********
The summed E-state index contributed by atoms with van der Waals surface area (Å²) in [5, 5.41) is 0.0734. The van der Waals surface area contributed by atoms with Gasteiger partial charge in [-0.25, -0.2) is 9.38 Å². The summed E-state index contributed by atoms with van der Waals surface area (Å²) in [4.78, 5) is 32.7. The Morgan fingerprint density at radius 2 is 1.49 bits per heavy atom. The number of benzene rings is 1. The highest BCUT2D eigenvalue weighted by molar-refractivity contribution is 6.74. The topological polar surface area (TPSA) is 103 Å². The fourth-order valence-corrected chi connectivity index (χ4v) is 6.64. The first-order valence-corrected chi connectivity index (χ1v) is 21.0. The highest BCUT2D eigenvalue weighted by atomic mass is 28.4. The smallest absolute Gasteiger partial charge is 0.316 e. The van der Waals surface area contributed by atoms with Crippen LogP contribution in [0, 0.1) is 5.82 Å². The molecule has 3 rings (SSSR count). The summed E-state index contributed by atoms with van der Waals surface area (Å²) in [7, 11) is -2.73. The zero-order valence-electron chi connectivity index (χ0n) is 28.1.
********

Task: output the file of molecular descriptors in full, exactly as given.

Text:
The summed E-state index contributed by atoms with van der Waals surface area (Å²) in [5, 5.41) is 0.0734. The van der Waals surface area contributed by atoms with Gasteiger partial charge in [-0.25, -0.2) is 9.38 Å². The summed E-state index contributed by atoms with van der Waals surface area (Å²) in [4.78, 5) is 32.7. The Morgan fingerprint density at radius 2 is 1.49 bits per heavy atom. The number of benzene rings is 1. The highest BCUT2D eigenvalue weighted by molar-refractivity contribution is 6.74. The topological polar surface area (TPSA) is 103 Å². The fourth-order valence-corrected chi connectivity index (χ4v) is 6.64. The first-order valence-corrected chi connectivity index (χ1v) is 21.0. The highest BCUT2D eigenvalue weighted by atomic mass is 28.4. The smallest absolute Gasteiger partial charge is 0.316 e. The van der Waals surface area contributed by atoms with Crippen LogP contribution in [0, 0.1) is 5.82 Å². The molecule has 3 rings (SSSR count). The summed E-state index contributed by atoms with van der Waals surface area (Å²) in [7, 11) is -2.73. The zero-order valence-electron chi connectivity index (χ0n) is 28.1.